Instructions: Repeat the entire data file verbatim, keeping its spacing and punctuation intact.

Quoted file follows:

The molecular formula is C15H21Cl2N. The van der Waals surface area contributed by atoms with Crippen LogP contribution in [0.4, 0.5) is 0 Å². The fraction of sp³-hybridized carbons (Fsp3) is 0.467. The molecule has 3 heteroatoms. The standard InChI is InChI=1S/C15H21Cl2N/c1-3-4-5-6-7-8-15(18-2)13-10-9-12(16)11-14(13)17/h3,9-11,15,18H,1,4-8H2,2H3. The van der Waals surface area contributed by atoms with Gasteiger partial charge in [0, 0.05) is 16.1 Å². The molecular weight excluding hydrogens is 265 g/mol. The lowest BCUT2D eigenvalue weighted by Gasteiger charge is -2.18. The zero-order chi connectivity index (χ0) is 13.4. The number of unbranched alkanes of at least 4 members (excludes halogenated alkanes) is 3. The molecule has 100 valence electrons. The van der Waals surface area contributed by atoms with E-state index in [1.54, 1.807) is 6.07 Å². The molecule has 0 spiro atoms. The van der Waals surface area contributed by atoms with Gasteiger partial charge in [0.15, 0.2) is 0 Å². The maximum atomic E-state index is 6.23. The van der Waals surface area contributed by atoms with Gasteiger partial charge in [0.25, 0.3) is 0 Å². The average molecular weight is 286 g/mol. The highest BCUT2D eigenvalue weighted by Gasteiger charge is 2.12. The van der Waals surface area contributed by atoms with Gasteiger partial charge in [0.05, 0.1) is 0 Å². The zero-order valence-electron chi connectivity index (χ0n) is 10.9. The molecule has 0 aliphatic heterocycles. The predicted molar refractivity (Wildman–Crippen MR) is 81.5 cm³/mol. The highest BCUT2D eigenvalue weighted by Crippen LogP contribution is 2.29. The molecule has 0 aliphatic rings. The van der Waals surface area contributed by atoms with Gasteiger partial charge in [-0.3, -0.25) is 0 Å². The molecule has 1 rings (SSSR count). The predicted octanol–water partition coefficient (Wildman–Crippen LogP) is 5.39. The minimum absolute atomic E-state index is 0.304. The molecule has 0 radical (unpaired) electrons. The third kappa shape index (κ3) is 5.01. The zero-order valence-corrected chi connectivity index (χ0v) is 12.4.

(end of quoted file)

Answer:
The molecular formula is C15H21Cl2N. The van der Waals surface area contributed by atoms with Crippen LogP contribution in [0.4, 0.5) is 0 Å². The fraction of sp³-hybridized carbons (Fsp3) is 0.467. The molecule has 3 heteroatoms. The standard InChI is InChI=1S/C15H21Cl2N/c1-3-4-5-6-7-8-15(18-2)13-10-9-12(16)11-14(13)17/h3,9-11,15,18H,1,4-8H2,2H3. The van der Waals surface area contributed by atoms with Gasteiger partial charge in [0, 0.05) is 16.1 Å². The molecular weight excluding hydrogens is 265 g/mol. The lowest BCUT2D eigenvalue weighted by Gasteiger charge is -2.18. The zero-order chi connectivity index (χ0) is 13.4. The number of unbranched alkanes of at least 4 members (excludes halogenated alkanes) is 3. The molecule has 100 valence electrons. The van der Waals surface area contributed by atoms with E-state index in [1.54, 1.807) is 6.07 Å². The molecule has 0 spiro atoms. The van der Waals surface area contributed by atoms with Gasteiger partial charge in [0.15, 0.2) is 0 Å². The maximum atomic E-state index is 6.23. The van der Waals surface area contributed by atoms with Gasteiger partial charge in [0.25, 0.3) is 0 Å². The average molecular weight is 286 g/mol. The highest BCUT2D eigenvalue weighted by Gasteiger charge is 2.12. The van der Waals surface area contributed by atoms with Gasteiger partial charge in [0.05, 0.1) is 0 Å². The zero-order valence-electron chi connectivity index (χ0n) is 10.9. The molecule has 0 aliphatic heterocycles. The predicted molar refractivity (Wildman–Crippen MR) is 81.5 cm³/mol. The highest BCUT2D eigenvalue weighted by Crippen LogP contribution is 2.29. The molecule has 0 aliphatic rings. The van der Waals surface area contributed by atoms with Gasteiger partial charge in [-0.3, -0.25) is 0 Å². The molecule has 1 rings (SSSR count). The predicted octanol–water partition coefficient (Wildman–Crippen LogP) is 5.39. The minimum absolute atomic E-state index is 0.304. The molecule has 0 radical (unpaired) electrons. The third kappa shape index (κ3) is 5.01. The zero-order valence-corrected chi connectivity index (χ0v) is 12.4.